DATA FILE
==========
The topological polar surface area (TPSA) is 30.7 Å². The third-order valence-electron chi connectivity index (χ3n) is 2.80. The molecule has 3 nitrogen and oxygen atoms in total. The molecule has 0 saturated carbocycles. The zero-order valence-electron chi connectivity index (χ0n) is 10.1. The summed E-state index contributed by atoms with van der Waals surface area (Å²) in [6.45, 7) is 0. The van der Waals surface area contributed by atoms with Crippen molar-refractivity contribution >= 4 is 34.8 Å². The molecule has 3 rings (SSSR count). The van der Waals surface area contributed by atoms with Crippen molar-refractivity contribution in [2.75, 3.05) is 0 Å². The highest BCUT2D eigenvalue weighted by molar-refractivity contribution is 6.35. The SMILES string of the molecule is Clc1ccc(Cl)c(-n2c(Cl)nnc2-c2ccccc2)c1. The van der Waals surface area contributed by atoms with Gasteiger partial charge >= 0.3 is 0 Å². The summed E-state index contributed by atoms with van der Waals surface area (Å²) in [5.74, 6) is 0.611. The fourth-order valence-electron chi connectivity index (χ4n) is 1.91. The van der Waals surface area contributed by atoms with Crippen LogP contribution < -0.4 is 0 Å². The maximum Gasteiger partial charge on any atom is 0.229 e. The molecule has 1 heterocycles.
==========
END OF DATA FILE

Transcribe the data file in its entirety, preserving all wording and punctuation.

The topological polar surface area (TPSA) is 30.7 Å². The third-order valence-electron chi connectivity index (χ3n) is 2.80. The molecule has 3 nitrogen and oxygen atoms in total. The molecule has 0 saturated carbocycles. The zero-order valence-electron chi connectivity index (χ0n) is 10.1. The summed E-state index contributed by atoms with van der Waals surface area (Å²) in [6.45, 7) is 0. The van der Waals surface area contributed by atoms with Crippen molar-refractivity contribution >= 4 is 34.8 Å². The molecule has 3 rings (SSSR count). The van der Waals surface area contributed by atoms with Crippen molar-refractivity contribution in [2.75, 3.05) is 0 Å². The highest BCUT2D eigenvalue weighted by molar-refractivity contribution is 6.35. The SMILES string of the molecule is Clc1ccc(Cl)c(-n2c(Cl)nnc2-c2ccccc2)c1. The van der Waals surface area contributed by atoms with Gasteiger partial charge >= 0.3 is 0 Å². The summed E-state index contributed by atoms with van der Waals surface area (Å²) in [5.74, 6) is 0.611. The fourth-order valence-electron chi connectivity index (χ4n) is 1.91. The van der Waals surface area contributed by atoms with Crippen LogP contribution < -0.4 is 0 Å². The maximum Gasteiger partial charge on any atom is 0.229 e. The molecule has 1 heterocycles.